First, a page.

"Underworld: Awakening" begins with a tidy, three-minute wrap of the series' first two movies (the third, a 2009 prequel minus star Kate Beckinsale doesn't figure into the equation) before revealing the current grim state of affairs for its clashing vampires and werewolves.
Humans, at least those oblivious to the charms of the "Twilight" movies, have decided to stop killing each other and focus on eradicating creatures possessing fangs. Our vampire antiheroine Selene (Beckinsale) finds herself cryogenically frozen in a laboratory before someone (or something) mysteriously breaks the glass, facilitating her reemergence. Conveniently, her captors have left her spandex suit and knee-high black boots right next to her pod, though you'd think wiggling into that get-up after a dozen years of slumber would require a dexterity beyond even her extraordinary skills.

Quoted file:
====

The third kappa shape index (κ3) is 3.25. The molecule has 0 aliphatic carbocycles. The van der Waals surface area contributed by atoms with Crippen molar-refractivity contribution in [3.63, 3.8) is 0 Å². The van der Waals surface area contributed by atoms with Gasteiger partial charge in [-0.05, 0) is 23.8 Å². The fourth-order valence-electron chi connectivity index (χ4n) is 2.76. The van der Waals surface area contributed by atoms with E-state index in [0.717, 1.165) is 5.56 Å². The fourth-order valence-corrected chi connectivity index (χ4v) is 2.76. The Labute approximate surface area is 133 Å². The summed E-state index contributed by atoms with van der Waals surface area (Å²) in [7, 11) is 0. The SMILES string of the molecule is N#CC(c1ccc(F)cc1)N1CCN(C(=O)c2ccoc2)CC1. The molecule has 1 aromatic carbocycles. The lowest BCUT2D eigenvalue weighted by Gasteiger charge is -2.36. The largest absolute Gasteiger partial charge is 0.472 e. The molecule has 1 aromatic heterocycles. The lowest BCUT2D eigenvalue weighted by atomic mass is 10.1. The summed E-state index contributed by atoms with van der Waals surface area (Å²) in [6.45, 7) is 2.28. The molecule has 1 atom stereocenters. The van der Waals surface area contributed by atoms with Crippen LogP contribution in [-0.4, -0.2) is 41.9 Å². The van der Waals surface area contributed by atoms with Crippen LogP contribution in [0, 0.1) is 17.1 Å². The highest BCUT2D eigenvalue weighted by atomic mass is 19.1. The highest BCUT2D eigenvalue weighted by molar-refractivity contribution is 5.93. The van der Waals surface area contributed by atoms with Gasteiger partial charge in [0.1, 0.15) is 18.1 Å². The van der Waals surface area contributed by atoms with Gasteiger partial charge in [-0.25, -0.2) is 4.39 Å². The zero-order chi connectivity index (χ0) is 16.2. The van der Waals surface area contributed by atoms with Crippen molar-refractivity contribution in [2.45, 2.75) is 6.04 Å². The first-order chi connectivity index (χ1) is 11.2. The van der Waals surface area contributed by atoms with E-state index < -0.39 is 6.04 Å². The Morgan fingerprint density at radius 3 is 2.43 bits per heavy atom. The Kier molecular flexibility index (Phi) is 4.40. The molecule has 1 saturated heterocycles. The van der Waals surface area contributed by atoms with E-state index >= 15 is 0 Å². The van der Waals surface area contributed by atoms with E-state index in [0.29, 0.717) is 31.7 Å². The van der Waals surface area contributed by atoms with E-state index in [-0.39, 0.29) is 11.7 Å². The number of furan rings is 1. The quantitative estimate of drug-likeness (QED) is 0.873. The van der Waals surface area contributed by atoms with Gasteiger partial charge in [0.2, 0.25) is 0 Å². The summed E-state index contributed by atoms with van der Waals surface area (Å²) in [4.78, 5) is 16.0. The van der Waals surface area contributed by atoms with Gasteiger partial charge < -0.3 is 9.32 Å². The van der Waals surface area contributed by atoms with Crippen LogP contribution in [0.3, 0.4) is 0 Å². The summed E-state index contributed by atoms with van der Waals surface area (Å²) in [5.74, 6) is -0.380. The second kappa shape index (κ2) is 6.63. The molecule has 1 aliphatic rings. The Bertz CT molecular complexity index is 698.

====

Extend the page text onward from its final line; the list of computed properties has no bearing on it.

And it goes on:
And make no mistake, those superhuman skills receive a workout in "Underworld: Awakening," a brisk creature-feature that ditches the series' dreary mythology in favor of a more direct, action-oriented approach. The "Underworld" movies could never exactly be called "fun," but Swedish directing duo Mans Marlind and Bjorn Stein manage to bring a bit of visual flair to the bloodletting along with another quality previously in short supply — competence.
That either makes "Awakening" the best movie in the burgeoning "Underworld" franchise or the worst, depending, I suppose, on how deeply you value the series' previous strained attempts at myth-making. Here, the four credited screenwriters have created a workable (though easily solved) mystery surrounding the 12-year-old girl (India Eisley, Shailene Woodley's little sister on the ABC Family series "The Secret Life of an American Teenager") who was frozen along with Selene, while wasting little time setting up a scenario that pits vampires against steroid-pumped werewolves (or Lycans, if you must) in numerous CGI-aided scenarios.